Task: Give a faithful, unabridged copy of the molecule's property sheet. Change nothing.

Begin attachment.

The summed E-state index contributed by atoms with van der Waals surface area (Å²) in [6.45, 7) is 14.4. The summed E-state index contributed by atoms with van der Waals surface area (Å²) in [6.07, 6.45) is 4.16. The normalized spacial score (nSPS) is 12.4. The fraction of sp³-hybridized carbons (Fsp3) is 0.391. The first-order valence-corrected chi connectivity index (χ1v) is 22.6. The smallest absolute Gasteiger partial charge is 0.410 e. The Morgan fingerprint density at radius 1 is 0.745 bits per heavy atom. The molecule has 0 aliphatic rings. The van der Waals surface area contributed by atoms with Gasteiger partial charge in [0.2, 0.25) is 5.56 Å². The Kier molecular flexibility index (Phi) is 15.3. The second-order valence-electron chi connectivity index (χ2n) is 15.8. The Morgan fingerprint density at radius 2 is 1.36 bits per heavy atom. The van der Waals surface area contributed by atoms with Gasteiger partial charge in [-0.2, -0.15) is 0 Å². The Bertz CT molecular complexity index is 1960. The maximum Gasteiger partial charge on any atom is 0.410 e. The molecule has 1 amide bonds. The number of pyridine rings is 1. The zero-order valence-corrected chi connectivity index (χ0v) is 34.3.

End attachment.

The summed E-state index contributed by atoms with van der Waals surface area (Å²) in [6.45, 7) is 14.4. The summed E-state index contributed by atoms with van der Waals surface area (Å²) in [6.07, 6.45) is 4.16. The normalized spacial score (nSPS) is 12.4. The fraction of sp³-hybridized carbons (Fsp3) is 0.391. The first-order valence-corrected chi connectivity index (χ1v) is 22.6. The smallest absolute Gasteiger partial charge is 0.410 e. The Morgan fingerprint density at radius 1 is 0.745 bits per heavy atom. The molecule has 0 aliphatic rings. The van der Waals surface area contributed by atoms with Gasteiger partial charge in [0.2, 0.25) is 5.56 Å². The Kier molecular flexibility index (Phi) is 15.3. The second-order valence-electron chi connectivity index (χ2n) is 15.8. The Morgan fingerprint density at radius 2 is 1.36 bits per heavy atom. The van der Waals surface area contributed by atoms with Gasteiger partial charge in [-0.2, -0.15) is 0 Å². The Bertz CT molecular complexity index is 1960. The maximum Gasteiger partial charge on any atom is 0.410 e. The molecule has 1 amide bonds. The number of pyridine rings is 1. The zero-order valence-corrected chi connectivity index (χ0v) is 34.3.